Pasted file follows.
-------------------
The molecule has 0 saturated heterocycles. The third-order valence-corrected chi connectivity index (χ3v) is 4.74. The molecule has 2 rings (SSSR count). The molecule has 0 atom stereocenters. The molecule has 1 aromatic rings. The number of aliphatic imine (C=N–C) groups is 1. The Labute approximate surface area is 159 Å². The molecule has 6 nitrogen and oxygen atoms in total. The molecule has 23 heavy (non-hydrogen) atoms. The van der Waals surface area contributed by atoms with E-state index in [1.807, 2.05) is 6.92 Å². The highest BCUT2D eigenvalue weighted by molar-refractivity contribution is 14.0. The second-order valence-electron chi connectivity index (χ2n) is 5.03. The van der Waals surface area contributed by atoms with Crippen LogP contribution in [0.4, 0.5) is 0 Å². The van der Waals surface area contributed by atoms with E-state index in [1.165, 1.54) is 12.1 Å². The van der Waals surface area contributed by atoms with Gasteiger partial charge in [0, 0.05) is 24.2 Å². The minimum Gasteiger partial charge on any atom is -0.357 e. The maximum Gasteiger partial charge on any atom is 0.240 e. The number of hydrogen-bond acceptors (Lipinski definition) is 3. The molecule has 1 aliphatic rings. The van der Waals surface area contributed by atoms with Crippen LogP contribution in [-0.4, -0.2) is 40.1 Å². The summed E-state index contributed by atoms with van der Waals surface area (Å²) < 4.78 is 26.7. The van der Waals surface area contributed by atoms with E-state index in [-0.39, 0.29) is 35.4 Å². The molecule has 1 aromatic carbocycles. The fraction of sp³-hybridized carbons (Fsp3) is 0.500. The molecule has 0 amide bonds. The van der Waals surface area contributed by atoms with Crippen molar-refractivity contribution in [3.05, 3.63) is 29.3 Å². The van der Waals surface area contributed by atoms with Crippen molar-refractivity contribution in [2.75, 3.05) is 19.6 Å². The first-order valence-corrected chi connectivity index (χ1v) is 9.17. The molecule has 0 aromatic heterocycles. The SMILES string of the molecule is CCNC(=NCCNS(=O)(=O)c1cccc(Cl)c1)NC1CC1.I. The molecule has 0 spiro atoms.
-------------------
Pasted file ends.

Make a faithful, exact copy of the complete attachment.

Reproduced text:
The molecule has 0 saturated heterocycles. The third-order valence-corrected chi connectivity index (χ3v) is 4.74. The molecule has 2 rings (SSSR count). The molecule has 0 atom stereocenters. The molecule has 1 aromatic rings. The number of aliphatic imine (C=N–C) groups is 1. The Labute approximate surface area is 159 Å². The molecule has 6 nitrogen and oxygen atoms in total. The molecule has 23 heavy (non-hydrogen) atoms. The van der Waals surface area contributed by atoms with E-state index in [1.807, 2.05) is 6.92 Å². The highest BCUT2D eigenvalue weighted by molar-refractivity contribution is 14.0. The second-order valence-electron chi connectivity index (χ2n) is 5.03. The van der Waals surface area contributed by atoms with Crippen LogP contribution in [0.4, 0.5) is 0 Å². The van der Waals surface area contributed by atoms with E-state index in [1.165, 1.54) is 12.1 Å². The van der Waals surface area contributed by atoms with Gasteiger partial charge in [0, 0.05) is 24.2 Å². The minimum Gasteiger partial charge on any atom is -0.357 e. The maximum Gasteiger partial charge on any atom is 0.240 e. The number of hydrogen-bond acceptors (Lipinski definition) is 3. The molecule has 1 aliphatic rings. The van der Waals surface area contributed by atoms with Crippen LogP contribution in [-0.4, -0.2) is 40.1 Å². The summed E-state index contributed by atoms with van der Waals surface area (Å²) < 4.78 is 26.7. The van der Waals surface area contributed by atoms with E-state index in [-0.39, 0.29) is 35.4 Å². The molecule has 1 aromatic carbocycles. The fraction of sp³-hybridized carbons (Fsp3) is 0.500. The molecule has 0 amide bonds. The van der Waals surface area contributed by atoms with Crippen molar-refractivity contribution in [3.05, 3.63) is 29.3 Å². The van der Waals surface area contributed by atoms with Crippen molar-refractivity contribution in [2.75, 3.05) is 19.6 Å². The first-order valence-corrected chi connectivity index (χ1v) is 9.17. The molecule has 0 aromatic heterocycles. The SMILES string of the molecule is CCNC(=NCCNS(=O)(=O)c1cccc(Cl)c1)NC1CC1.I. The molecule has 0 spiro atoms.